Israeli Prime Minister Benjamin Netanyahu shows an illustration to persuade tougher measures against Iran’s nuclear energy program during his address to the UN General Assembly on September 27, 2012.
Western diplomats believe that Israel is behind the leak of information from International Atomic Energy Agency (IAEA) in relation to Iran’s nuclear energy program.
Unnamed sources have been quoted by the Guardian
in an article on December 10, 2012, as saying that Tel Aviv has carried out a series of leaks suggesting that Iran was allegedly involved in military nuclear experiments, in an attempt to mount international pressure against the Islamic Republic.
The latest leak, published by the Associated Press, showed an allegedly Iranian diagram depicting the physics of a nuclear blast, but scientists were quick to refute the purported evidence, citing an elementary mistake.
"This diagram does nothing more than indicating either slipshod analysis or an amateurish hoax," declared an article in the Bulletin of the Atomic Scientists
The diagram, which Iran rejected as forged, raised questions about an inquiry being conducted by IAEA inspectors after it emerged as part of a file of intelligence on the Iranian nuclear activities held by the agency.
An "intelligence summary" provided to AP with the graph appeared to implicate two Iranian nuclear scientists targeted for assassination two years ago. One of them, Majid Shahriari, was killed on his way to work in Tehran in November 2010 after a motorcyclist fixed a bomb to his car and the other, Fereydoun Abbasi-Davani, was wounded in a similar terrorist attack the same day.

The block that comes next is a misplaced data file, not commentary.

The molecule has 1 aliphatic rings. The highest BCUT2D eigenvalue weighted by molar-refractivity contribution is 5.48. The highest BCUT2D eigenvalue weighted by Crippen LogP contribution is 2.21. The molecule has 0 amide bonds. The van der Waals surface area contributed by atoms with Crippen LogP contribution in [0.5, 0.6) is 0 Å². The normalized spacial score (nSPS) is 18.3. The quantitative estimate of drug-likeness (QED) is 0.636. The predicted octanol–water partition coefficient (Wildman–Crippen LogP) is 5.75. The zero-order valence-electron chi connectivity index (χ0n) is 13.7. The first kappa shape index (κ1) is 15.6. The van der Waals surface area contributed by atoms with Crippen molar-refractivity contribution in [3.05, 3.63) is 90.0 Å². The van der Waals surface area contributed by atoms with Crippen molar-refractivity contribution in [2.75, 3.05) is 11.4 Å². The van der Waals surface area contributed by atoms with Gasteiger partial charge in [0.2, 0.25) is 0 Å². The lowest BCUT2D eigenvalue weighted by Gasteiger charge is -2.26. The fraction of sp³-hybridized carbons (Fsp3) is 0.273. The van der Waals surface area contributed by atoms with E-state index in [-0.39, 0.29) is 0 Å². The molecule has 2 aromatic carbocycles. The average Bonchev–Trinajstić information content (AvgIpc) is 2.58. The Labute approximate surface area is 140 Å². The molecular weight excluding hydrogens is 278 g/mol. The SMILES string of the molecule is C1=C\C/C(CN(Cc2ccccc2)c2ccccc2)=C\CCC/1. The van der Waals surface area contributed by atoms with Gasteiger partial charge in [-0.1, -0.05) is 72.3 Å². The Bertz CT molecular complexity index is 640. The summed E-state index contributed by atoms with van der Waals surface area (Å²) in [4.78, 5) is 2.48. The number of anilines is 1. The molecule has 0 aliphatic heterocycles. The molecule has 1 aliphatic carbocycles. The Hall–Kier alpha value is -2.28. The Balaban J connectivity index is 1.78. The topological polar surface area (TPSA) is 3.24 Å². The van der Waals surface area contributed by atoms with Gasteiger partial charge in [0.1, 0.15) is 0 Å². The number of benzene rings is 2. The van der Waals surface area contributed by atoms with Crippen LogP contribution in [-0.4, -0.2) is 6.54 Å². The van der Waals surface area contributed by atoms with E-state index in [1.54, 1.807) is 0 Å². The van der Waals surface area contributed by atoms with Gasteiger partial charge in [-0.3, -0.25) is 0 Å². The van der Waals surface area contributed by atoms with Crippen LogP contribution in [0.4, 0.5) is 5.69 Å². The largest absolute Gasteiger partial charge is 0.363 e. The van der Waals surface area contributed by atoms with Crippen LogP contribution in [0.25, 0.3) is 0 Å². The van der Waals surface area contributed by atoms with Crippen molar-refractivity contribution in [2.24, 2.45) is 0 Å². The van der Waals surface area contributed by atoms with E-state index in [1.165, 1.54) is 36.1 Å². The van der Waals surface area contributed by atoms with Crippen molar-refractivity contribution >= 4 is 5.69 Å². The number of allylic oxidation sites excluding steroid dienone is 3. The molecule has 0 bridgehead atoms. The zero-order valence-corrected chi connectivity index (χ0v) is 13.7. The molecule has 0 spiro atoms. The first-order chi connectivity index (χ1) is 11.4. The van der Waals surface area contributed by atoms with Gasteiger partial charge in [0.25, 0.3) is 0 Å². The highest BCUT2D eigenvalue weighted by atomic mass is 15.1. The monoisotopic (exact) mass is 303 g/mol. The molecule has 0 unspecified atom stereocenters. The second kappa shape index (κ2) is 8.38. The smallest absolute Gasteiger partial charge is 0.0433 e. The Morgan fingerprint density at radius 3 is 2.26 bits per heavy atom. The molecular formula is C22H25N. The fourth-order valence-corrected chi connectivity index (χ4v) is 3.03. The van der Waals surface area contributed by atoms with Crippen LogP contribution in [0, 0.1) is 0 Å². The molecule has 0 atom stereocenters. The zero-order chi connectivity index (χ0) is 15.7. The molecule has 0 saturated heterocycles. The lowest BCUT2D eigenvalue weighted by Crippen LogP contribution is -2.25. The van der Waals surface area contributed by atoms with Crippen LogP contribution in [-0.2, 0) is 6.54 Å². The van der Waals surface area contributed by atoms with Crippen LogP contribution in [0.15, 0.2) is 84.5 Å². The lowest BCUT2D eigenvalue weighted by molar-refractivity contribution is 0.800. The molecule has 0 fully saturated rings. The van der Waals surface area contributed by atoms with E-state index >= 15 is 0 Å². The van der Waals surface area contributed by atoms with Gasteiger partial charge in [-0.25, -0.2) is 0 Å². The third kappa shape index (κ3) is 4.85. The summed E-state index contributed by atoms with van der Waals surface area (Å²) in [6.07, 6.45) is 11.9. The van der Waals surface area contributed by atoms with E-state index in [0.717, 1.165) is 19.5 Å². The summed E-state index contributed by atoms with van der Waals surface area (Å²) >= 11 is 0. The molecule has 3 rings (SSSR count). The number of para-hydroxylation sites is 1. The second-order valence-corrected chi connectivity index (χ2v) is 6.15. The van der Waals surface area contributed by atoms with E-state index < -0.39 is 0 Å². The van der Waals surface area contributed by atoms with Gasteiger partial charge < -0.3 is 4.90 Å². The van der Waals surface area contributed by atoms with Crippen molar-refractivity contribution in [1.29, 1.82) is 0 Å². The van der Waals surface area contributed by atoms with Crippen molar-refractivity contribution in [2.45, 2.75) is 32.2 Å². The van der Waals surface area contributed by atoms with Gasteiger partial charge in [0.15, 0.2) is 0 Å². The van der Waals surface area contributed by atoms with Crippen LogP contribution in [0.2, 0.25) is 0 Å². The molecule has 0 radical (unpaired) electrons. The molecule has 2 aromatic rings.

Earlier this year, veteran Israeli and American writers on intelligence published a book called Spies Against Armageddon
, where they revealed the attacks were carried out by Mossad's assassination unit known as Kidon (Bayonet).
One western source said the "intelligence summary reads like an attempt to justify the assassinations."
European diplomats, however, noted that the principal impact of the leak would be to undermine the IAEA's credibility, mar the agency's ongoing investigation, and endanger its officials.
Iran has strongly rejected the allegations of involvement in non-civilian nuclear activities, emphasizing that numerous IAEA inspections of its nuclear facilities have never found any evidence showing that the Islamic Republic's nuclear energy program has been diverted toward military objectives.
Tehran also argued that as a signatory to Non-Proliferation Treaty and a member of the IAEA, it is entitled to develop and acquire nuclear technology for peaceful purposes.